M had his first jabs today. It was surprisingly ok. For both him and me. My mother-in-law said to me, when L had her first jabs; "You've introduced pain into her world" and I of course remembered that again today. But despite the crumpling of his face, and the indignant look he gave me, and the tearless wailing, I can't feel guilty for doing something that I believe can only be of benefit to him.
But it made me think about something I read in Juno in the first few weeks after he was born.
Juno (which was very sweetly sent to me by its editor Saffia, of Motherhood and Anarchy) supports and reports on a natural approach to family life and in many ways it doesn't sound like it's aimed at me. I didn't, and was never tempted to, eat any of my placentas, whether fried or encapsulated (who knew you could even do that?), my kids will go to school, they eat meat and were born in hospital, I use disposables. Our family life is often chaotic but not, in the parenting sense, always very natural.
But other people do do these things, and it is interesting to read about them. As Saffia said in the editorial to the Spring edition, "there is no absolute right way to live... no parenting formula that will ensure you will raise 'perfect' children". If I do something and others don't, that's fine. We're all different. We don't need to judge.
And I read that, and nodded, tolerantly and probably smugly. And then I read this letter. And I realised that I do judge.
I have not vaccinated my baby girl and I feel very much in the minority. With so much ignorance surrounding vaccines I feel as though I have to keep justifying my decision, or just keep quiet so as not to invite judgement and criticism...
Because if I met that woman I would judge. I would want her to justify her decision. I would criticise. Because I just don't get it. More than that. I think, and I know this will offend, but bear with me, that not vaccinating your children is verging on the criminal. If I have my kids at home, or I don't send them to school, or I feed them meat I'm not harming anyone else. You might not agree with my decisions for my children, but they affect only ourselves. I am not putting anyone else in danger.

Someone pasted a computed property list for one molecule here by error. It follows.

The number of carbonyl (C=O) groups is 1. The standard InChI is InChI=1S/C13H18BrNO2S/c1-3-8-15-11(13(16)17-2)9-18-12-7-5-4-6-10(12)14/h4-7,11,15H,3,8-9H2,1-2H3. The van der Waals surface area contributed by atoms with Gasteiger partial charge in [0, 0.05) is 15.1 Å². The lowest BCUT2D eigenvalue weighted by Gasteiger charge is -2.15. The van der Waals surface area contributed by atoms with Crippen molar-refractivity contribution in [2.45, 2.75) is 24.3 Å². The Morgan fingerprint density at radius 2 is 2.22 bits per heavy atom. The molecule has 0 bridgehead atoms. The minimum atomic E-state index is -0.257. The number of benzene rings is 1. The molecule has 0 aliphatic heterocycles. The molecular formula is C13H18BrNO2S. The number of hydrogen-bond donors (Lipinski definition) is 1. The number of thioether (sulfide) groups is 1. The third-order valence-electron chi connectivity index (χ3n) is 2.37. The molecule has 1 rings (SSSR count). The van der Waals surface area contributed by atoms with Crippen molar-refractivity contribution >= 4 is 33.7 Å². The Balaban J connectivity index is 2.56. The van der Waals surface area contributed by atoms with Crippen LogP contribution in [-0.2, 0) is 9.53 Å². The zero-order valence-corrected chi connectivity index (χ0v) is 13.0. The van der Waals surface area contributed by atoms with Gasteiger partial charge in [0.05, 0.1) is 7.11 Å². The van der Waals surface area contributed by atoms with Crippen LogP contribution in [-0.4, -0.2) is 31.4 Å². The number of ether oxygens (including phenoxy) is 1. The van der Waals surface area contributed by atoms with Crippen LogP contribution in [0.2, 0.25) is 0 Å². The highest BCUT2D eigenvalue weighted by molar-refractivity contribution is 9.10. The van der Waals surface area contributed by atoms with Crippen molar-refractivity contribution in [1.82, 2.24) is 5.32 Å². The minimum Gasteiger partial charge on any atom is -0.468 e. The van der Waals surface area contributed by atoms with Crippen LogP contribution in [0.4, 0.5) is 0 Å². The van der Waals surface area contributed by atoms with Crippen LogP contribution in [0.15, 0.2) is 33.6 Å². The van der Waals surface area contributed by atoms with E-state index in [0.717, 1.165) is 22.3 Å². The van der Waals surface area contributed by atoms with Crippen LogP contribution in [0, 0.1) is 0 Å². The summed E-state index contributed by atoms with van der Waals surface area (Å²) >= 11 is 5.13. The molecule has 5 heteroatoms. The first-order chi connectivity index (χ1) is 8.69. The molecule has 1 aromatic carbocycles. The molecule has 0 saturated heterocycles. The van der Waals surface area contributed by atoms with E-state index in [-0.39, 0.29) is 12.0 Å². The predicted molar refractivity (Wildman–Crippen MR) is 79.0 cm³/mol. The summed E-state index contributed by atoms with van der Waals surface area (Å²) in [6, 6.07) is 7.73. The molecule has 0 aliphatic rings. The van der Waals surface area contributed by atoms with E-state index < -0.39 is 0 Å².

But if I don't vaccinate my children and they get measles, and they pass that measles on to another child, that child could die. He or she could be brain damaged. Or wind up deaf or blind.
If I choose to put my child's life at risk, that is my choice. Whatever others might think of me and my attitude to parenting, it is only my child who is affected. But if I make a choice that could potentially harm someone else's child, and I do it with disregard for the harm it could do to someone else's child, I honestly don't see how that is different from drink driving. Honestly. If drink drivers only ever killed themselves, would it be seen as such a heinous thing to do? I don't think so.
But before you lynch me for my outrageously blinkered judgementalism, read on. Because Saffia's right. We all parent in our own way, and we shouldn't judge others' choices. And although I am judging at the moment, it is only through ignorance. So can anyone explain it to me? Why do people choose not to vaccinate their children? Even if they still think, despite all the evidence, that MMR is bad for their children why would they also choose not to vaccinate against meningitis, or tetanus, or polio? I honestly don't understand. What are they afraid of? What is it that they are choosing to protect their children from that is worth potentially exposing them to these hideous diseases? I've never read or heard anything that has made me even question my decision to vaccinate my children, but maybe I should have done. What is it that I don't know?
Please do tell me. I don't promise to change my mind about what I have done for my children, but I do promise not to judge. And if I understand, maybe I will be less likely to judge in future.
Happy is the Guide
2 hours ago